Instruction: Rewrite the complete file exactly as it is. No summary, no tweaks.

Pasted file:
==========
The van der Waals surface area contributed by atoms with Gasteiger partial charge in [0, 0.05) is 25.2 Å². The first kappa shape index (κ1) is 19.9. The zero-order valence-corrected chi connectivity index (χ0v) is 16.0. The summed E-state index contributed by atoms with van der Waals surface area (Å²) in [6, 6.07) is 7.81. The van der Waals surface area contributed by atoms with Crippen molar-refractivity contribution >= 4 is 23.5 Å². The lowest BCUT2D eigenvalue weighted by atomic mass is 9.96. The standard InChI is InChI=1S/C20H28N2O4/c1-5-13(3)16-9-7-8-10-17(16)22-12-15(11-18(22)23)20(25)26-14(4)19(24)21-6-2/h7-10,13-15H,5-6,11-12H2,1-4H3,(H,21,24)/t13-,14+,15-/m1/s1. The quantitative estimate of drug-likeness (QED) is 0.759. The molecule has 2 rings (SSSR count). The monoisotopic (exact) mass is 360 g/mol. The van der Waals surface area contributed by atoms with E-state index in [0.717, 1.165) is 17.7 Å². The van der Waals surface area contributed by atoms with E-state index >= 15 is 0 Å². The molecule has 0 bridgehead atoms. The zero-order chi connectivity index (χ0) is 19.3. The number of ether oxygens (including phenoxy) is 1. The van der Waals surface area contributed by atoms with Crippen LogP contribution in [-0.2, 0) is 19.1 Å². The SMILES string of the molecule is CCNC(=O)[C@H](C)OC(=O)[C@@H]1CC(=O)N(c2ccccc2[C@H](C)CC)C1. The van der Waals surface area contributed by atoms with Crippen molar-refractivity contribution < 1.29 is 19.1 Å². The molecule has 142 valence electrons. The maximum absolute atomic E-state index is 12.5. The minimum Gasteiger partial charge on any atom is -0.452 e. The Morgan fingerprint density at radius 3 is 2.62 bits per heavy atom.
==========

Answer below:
The van der Waals surface area contributed by atoms with Gasteiger partial charge in [0, 0.05) is 25.2 Å². The first kappa shape index (κ1) is 19.9. The zero-order valence-corrected chi connectivity index (χ0v) is 16.0. The summed E-state index contributed by atoms with van der Waals surface area (Å²) in [6, 6.07) is 7.81. The van der Waals surface area contributed by atoms with Crippen molar-refractivity contribution >= 4 is 23.5 Å². The lowest BCUT2D eigenvalue weighted by atomic mass is 9.96. The standard InChI is InChI=1S/C20H28N2O4/c1-5-13(3)16-9-7-8-10-17(16)22-12-15(11-18(22)23)20(25)26-14(4)19(24)21-6-2/h7-10,13-15H,5-6,11-12H2,1-4H3,(H,21,24)/t13-,14+,15-/m1/s1. The quantitative estimate of drug-likeness (QED) is 0.759. The molecule has 2 rings (SSSR count). The monoisotopic (exact) mass is 360 g/mol. The van der Waals surface area contributed by atoms with E-state index in [0.717, 1.165) is 17.7 Å². The van der Waals surface area contributed by atoms with E-state index >= 15 is 0 Å². The molecule has 0 bridgehead atoms. The zero-order chi connectivity index (χ0) is 19.3. The number of ether oxygens (including phenoxy) is 1. The van der Waals surface area contributed by atoms with Crippen LogP contribution in [-0.2, 0) is 19.1 Å². The SMILES string of the molecule is CCNC(=O)[C@H](C)OC(=O)[C@@H]1CC(=O)N(c2ccccc2[C@H](C)CC)C1. The van der Waals surface area contributed by atoms with Crippen molar-refractivity contribution < 1.29 is 19.1 Å². The molecule has 142 valence electrons. The maximum absolute atomic E-state index is 12.5. The minimum Gasteiger partial charge on any atom is -0.452 e. The Morgan fingerprint density at radius 3 is 2.62 bits per heavy atom.